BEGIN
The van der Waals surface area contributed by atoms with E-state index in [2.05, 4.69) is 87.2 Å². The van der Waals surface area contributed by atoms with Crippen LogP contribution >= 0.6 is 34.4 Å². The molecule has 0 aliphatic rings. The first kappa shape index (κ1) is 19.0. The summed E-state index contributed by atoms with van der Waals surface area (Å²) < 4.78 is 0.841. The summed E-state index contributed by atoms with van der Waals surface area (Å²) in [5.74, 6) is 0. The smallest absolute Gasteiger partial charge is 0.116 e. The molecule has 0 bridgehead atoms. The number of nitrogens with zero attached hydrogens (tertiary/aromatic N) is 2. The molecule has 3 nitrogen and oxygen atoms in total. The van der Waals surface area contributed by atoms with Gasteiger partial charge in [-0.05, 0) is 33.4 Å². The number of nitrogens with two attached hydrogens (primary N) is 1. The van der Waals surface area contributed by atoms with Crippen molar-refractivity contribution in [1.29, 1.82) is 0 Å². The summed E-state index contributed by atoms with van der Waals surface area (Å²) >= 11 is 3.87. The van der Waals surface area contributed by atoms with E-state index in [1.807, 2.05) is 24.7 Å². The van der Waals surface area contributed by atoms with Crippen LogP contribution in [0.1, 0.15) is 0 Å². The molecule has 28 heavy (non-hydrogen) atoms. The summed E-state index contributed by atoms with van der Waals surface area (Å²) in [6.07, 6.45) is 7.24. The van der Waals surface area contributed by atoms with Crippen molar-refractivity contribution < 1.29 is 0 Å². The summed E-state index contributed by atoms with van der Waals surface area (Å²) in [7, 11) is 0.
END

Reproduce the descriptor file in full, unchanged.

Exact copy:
The van der Waals surface area contributed by atoms with E-state index in [2.05, 4.69) is 87.2 Å². The van der Waals surface area contributed by atoms with Crippen LogP contribution >= 0.6 is 34.4 Å². The molecule has 0 aliphatic rings. The first kappa shape index (κ1) is 19.0. The summed E-state index contributed by atoms with van der Waals surface area (Å²) < 4.78 is 0.841. The summed E-state index contributed by atoms with van der Waals surface area (Å²) in [5.74, 6) is 0. The smallest absolute Gasteiger partial charge is 0.116 e. The molecule has 0 bridgehead atoms. The number of nitrogens with zero attached hydrogens (tertiary/aromatic N) is 2. The molecule has 3 nitrogen and oxygen atoms in total. The van der Waals surface area contributed by atoms with Gasteiger partial charge in [-0.05, 0) is 33.4 Å². The number of nitrogens with two attached hydrogens (primary N) is 1. The van der Waals surface area contributed by atoms with Crippen molar-refractivity contribution in [1.29, 1.82) is 0 Å². The summed E-state index contributed by atoms with van der Waals surface area (Å²) >= 11 is 3.87. The van der Waals surface area contributed by atoms with E-state index in [1.807, 2.05) is 24.7 Å². The van der Waals surface area contributed by atoms with Crippen LogP contribution in [0.1, 0.15) is 0 Å². The molecule has 28 heavy (non-hydrogen) atoms. The summed E-state index contributed by atoms with van der Waals surface area (Å²) in [6.07, 6.45) is 7.24. The van der Waals surface area contributed by atoms with Crippen molar-refractivity contribution < 1.29 is 0 Å². The summed E-state index contributed by atoms with van der Waals surface area (Å²) in [7, 11) is 0.